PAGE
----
Thursday , Sep , 13 , 2012 Matt Formica

Legendary UConn Coach Calhoun to retire

Jim Calhoun, head coach of the men’s basketball team at the University of Connecticut for the last 26 years, is retiring.

Hoopsvibe’s quick call:  Calhoun coached basketball for 40 years and left a huge mark on the game.

It was reported Wednesday that the legendary coach will announce his retirement from coaching Thursday. 

Former UCONN player and assistant coach for the past two years, Kevin Ollie, will replace him as head coach.

Calhoun will be remembered by many as the gritty coach from Boston, who demanded a strong work ethic from his players and fellow coaches.  He will be remembered as the guy who arrived at the University of Connecticut in 1986 when the school was nothing more than a regional program and 26 years later had turned it into a three-time National Champion basketball powerhouse. 

He will be remembered as a guy who did not shy away from his feelings with media personnel; a guy who coached his practices as hard as he coached his games.  (In fact it was known that Calhoun’s practices, especially after a loss due to poor performance and execution, were far from easy.)  He will also be remembered for perservering through cancer and various injuries, while coaching in the meantime, and never letting it interfere with his commitment to the game.  People will remember that he expected a lot, and gave even more. 

In his 2005 induction speech into the Naismith Basketball Hall of Fame, Calhoun said of the game of basketball, "It simply asks you to play; to compete; to lose with dignity and win with humility."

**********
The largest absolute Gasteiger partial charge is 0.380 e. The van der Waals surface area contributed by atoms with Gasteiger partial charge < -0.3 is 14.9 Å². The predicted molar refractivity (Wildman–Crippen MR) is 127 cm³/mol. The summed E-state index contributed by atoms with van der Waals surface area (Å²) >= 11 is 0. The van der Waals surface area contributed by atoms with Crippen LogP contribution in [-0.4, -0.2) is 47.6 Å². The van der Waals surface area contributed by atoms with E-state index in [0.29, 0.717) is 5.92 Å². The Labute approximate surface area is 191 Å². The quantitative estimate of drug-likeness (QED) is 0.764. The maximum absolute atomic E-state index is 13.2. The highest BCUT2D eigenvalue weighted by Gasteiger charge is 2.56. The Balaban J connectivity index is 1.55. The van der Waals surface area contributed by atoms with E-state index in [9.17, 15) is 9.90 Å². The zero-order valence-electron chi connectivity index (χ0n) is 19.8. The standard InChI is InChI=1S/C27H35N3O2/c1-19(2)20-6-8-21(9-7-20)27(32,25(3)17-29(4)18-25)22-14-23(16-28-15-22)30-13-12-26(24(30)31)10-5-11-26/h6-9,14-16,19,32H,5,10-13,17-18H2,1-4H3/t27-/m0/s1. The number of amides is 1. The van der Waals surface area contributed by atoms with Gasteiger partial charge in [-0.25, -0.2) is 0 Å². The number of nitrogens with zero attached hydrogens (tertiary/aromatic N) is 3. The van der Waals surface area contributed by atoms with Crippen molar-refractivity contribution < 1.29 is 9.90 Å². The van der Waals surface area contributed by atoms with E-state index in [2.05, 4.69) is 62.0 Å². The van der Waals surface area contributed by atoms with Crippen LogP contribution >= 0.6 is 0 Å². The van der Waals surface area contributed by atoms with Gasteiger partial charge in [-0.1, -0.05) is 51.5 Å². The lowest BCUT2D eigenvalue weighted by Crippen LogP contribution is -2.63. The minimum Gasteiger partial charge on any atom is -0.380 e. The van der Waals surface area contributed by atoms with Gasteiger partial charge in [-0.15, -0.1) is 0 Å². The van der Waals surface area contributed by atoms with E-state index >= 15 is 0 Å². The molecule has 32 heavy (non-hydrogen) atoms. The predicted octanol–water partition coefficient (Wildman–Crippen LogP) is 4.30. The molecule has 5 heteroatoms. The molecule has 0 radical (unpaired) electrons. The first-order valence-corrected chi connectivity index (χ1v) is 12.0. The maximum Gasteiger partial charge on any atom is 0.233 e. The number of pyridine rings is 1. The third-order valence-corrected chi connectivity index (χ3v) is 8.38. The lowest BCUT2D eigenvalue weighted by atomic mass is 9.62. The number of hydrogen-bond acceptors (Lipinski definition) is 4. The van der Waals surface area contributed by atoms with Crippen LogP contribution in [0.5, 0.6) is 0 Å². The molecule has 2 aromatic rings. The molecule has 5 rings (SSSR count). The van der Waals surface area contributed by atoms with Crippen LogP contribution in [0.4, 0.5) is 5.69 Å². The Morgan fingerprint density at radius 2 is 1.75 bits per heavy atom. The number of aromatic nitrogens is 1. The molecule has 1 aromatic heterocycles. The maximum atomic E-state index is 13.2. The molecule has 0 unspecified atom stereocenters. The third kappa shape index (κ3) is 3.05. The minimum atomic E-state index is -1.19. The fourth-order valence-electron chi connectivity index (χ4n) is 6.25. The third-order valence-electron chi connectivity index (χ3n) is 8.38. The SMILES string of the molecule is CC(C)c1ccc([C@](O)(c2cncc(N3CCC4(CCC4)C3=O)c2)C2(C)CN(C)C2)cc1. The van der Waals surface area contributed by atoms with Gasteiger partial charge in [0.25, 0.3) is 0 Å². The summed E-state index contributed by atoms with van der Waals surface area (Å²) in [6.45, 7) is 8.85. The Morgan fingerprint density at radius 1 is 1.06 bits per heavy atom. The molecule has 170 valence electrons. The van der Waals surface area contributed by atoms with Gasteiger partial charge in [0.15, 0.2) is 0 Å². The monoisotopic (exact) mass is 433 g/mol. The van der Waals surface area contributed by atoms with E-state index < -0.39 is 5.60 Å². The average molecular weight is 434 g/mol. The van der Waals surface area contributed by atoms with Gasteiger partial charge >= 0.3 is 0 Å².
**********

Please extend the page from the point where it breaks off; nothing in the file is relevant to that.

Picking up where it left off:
I’m not sure many have said it better.

And while his final years as head coach were burdened with the numerous injuries he suffered and sanctions the school was given, Calhoun’s mark on the game is everlasting.  And the high level of respect he’s earned as a coach and person, is well-deserved.

A few facts about Jim Calhoun:

-Calhoun was born and raised in Braintree, MA, and would eventually attend Braintree High School and become a standout in basketball and football.

-His father died of a heart attack when he was 15 years old.

-Calhoun’s coaching career began at Lyme-Old Lyme High School in Old Lyme, Connecticut in 1968.  He coached there only one season.

-In 1972, he coached Dedham High School (MA) to an 18-0 season and a state championship.

-He won 3 National Titles at UCONN and went to 4 final-fours.

-He’s coached numerous players that would eventually play in the NBA, including the likes of Donny Marshall, Ray Allen, Rip Hamilton, Caron Butler, Emeka Okafur, Ben Gordon, Rudy Gay, Hasheem Thabeet, and Kemba Walker, among others.

-He had surgery in February due to spinal stenosis, broke his hip and five ribs falling off his bike (two separate incidents), beat prostate cancer once and skin cancer twice.  The man is a survivor.

-Calhoun and his wife, Pat, are known for their philanthropy, having raised a lot of money for cardiology and cancer research specifically.

-He finishes his college coaching career with 873 wins and 369 losses; a .701 career winning percentage.

Calhoun will make his retirement speech Thursday, as a coach and a man who’s gotten so much out of the game he’s put everything into.

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Image source:  blog.syracuse.com